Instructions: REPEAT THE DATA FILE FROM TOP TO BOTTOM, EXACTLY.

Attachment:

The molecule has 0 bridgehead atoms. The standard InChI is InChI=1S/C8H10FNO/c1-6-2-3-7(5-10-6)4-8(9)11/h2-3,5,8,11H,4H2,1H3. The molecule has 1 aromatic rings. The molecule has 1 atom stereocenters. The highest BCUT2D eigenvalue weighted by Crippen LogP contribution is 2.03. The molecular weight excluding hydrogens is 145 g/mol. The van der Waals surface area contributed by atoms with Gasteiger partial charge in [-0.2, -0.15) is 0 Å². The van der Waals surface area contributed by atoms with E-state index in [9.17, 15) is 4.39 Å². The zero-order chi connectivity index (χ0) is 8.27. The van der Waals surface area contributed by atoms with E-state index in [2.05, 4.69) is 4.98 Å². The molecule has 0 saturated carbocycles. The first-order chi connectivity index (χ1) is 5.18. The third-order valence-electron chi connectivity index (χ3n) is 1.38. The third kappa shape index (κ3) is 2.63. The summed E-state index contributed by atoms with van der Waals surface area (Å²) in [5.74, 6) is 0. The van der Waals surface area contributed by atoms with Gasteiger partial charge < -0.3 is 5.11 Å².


The molecule has 0 bridgehead atoms. The standard InChI is InChI=1S/C8H10FNO/c1-6-2-3-7(5-10-6)4-8(9)11/h2-3,5,8,11H,4H2,1H3. The molecule has 1 aromatic rings. The molecule has 1 atom stereocenters. The highest BCUT2D eigenvalue weighted by Crippen LogP contribution is 2.03. The molecular weight excluding hydrogens is 145 g/mol. The van der Waals surface area contributed by atoms with Gasteiger partial charge in [-0.2, -0.15) is 0 Å². The van der Waals surface area contributed by atoms with E-state index in [9.17, 15) is 4.39 Å². The zero-order chi connectivity index (χ0) is 8.27. The van der Waals surface area contributed by atoms with E-state index in [2.05, 4.69) is 4.98 Å². The molecule has 0 saturated carbocycles. The first-order chi connectivity index (χ1) is 5.18. The third-order valence-electron chi connectivity index (χ3n) is 1.38. The third kappa shape index (κ3) is 2.63. The summed E-state index contributed by atoms with van der Waals surface area (Å²) in [5.74, 6) is 0. The van der Waals surface area contributed by atoms with Gasteiger partial charge < -0.3 is 5.11 Å².